Now that you have your garage plans picked out and you know pretty much what you want, you’re probably going to want to know if you can afford to build that new garage. That’s a dilemma many people contemplating garage building have got. The question about what your garage cost will be isn’t always an easy one to answer and can vary dramatically depending on your situation.
There are several variables you need to think about when building a garage:
- how complicated are the garage plans you selected
- are you planning on doing any of the garage building work yourself
- the cost of living in your area
- how many bays your garage plans have
- are there living quarters in your garage plans
In addition to that, garage building material prices can fluctuate quite a bit depending on seasonal influences and other variables. There’s quite a difference between building a basic one car garage with no living space and building a 3 car garage with a studio apartment. In the first case there aren’t any fixtures or utility hookups required and in the latter case there are some expensive fixtures plus finishing materials needed, such as light fixtures, trim, carpeting, etc. Trying to create a one size fits all garage building cost estimator is not an easy thing to do to ensure an accurate value of garage cost for every situation.
Garage builders charge differently in nearly every area of the country. Our research did not turn up any reliable values in the U.S. Government statistics for the cost of building a garage, but there is good data on the cost of building a new home in various regions of the country. Comparing the home building cost data gives us some relative values that can be used for comparisons. This data is from the U.S. Census Bureau for home building cost through 2008. The average cost per square foot to build a new home in 2008:
- South $79.64
- Midwest $87.99
- Northeast $117.91
- West $111.72
Since the cost of building in the South is the least, that will be the baseline for this analysis. Compared to the cost of building in the South:
- Midwest is 10% more expensive
- Northeast is 48% more expensive
- West is 40% more expensive
So right off the bat it is pretty obvious that the region you live in will have a dramatic effect on your garage cost. For example the cost to build a $10,000 garage in the South would cost you $14,800 in the Northeast. And this doesn’t take into account the differences between building a garage in a rural area versus an urban area.In surveying the other articles we could find on garage cost, the consensus seems to be that a garage should cost somewhere between $34 and $48 per square foot to build, but those numbers are pretty old. Another interesting little bit of information from the U.S. Government Census data – in the 45 years from 1965-2009, home building price increases have outpaced the Consumer Price Index in 26 of those years. Over the last 10 years:
(HPI is the Housing Price Index, CPI is the Consumer Price Index)
In 2000 the HPI increased 4.40%, the CPI increased 3.4%, the HPI increased 29.4% more than the CPI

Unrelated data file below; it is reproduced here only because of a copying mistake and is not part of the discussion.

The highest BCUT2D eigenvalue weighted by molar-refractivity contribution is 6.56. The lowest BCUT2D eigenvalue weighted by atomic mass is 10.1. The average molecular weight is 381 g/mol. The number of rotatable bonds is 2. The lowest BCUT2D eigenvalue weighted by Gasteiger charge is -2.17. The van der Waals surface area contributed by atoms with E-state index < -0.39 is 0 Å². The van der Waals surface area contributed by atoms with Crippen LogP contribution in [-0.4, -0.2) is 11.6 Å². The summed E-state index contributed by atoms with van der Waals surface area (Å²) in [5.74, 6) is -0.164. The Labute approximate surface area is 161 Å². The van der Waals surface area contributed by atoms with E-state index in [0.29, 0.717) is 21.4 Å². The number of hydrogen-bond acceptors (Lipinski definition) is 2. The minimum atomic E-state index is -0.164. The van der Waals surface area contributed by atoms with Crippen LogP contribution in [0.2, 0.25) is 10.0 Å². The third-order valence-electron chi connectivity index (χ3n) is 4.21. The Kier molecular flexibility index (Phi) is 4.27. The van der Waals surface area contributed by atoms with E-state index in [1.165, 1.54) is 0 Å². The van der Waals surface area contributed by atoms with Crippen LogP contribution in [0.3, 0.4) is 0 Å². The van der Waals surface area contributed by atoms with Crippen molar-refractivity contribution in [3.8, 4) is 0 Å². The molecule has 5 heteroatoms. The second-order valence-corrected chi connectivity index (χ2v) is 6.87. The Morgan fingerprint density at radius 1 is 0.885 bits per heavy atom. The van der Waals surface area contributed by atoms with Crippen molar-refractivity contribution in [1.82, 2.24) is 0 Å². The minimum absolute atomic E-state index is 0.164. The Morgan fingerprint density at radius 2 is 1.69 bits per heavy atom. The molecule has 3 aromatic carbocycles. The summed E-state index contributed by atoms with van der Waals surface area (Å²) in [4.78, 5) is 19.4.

In 2001 the HPI increased 5.00%, the CPI increased 1.6%, the HPI increased 212.5% more than the CPI
In 2002 the HPI increased 2.50%, the CPI increased 2.4%, the HPI increased 4.2% more than the CPI
In 2003 the HPI increased 5.10%, the CPI increased 1.9%, the HPI increased 168.4% more than the CPI
In 2004 the HPI increased 8.40%, the CPI increased 3.3%, the HPI increased 154.5% more than the CPI
In 2005 the HPI increased 7.40%, the CPI increased 3.4%, the HPI increased 117.6% more than the CPI
In 2006 the HPI increased 6.00%, the CPI increased 2.5%, the HPI increased 140.0% more than the CPI
In 2007 the HPI increased 0.90%, the CPI increased 4.1%, the HPI decreased -78.0% versus the CPI
In 2008 the HPI decreased 3.50%, the CPI increased 0.1%, the HPI decreased -3600.0% versus the CPI
In 2009 the HPI decreased 5.00%, the CPI increased 2.7%, the HPI decreased -285.2% versus the CPI
In the construction industry it is either feast or famine. During the boom building years of the mid-2000’s housing prices handily trounced the CPI, but when the housing market fell apart in 2007-2008 the Housing Price Index took a big hit.
The cost to build a detached garage is not going to be in perfect lock step with the Housing Price Index, and the cost per square foot to build a home isn’t going to be in perfect alignment with the Housing Price Index, but together they give us an overall feel for the relative ‘Garage Price Index’ (we just made that up).
The presumption is that the $34 – $48 per square foot garage cost is for a garage without any living quarters, just your basic garage plans. If the garage plans include living quarters then it is safe to say that the garage cost per square foot is going to approach the cost per square foot to build a home. The more your garage plans resemble a house, the closer the garage building cost per square foot will be to that of a house. Another presumption in these numbers is that a building contractor is building the garage for you. You will obviously save quite a bit on your garage cost if you do some or all of the labor yourself.
Using the Southern region of the U.S. as the baseline, the garage cost to have a builder construct a garage for you should be between $34/square foot for basic garage plans and $80/square foot for top of the line garage plans with living quarters and all of the amenities. On the other end of the scale is the Northeast, where it should cost you between $48/square foot and $118/square foot to build a garage. There is no substitute for getting real quotes from garage builders, but hopefully this information will give you some guidance. Always get a minimum of 3 quotes! In a future article we’ll address the garage cost of just the materials.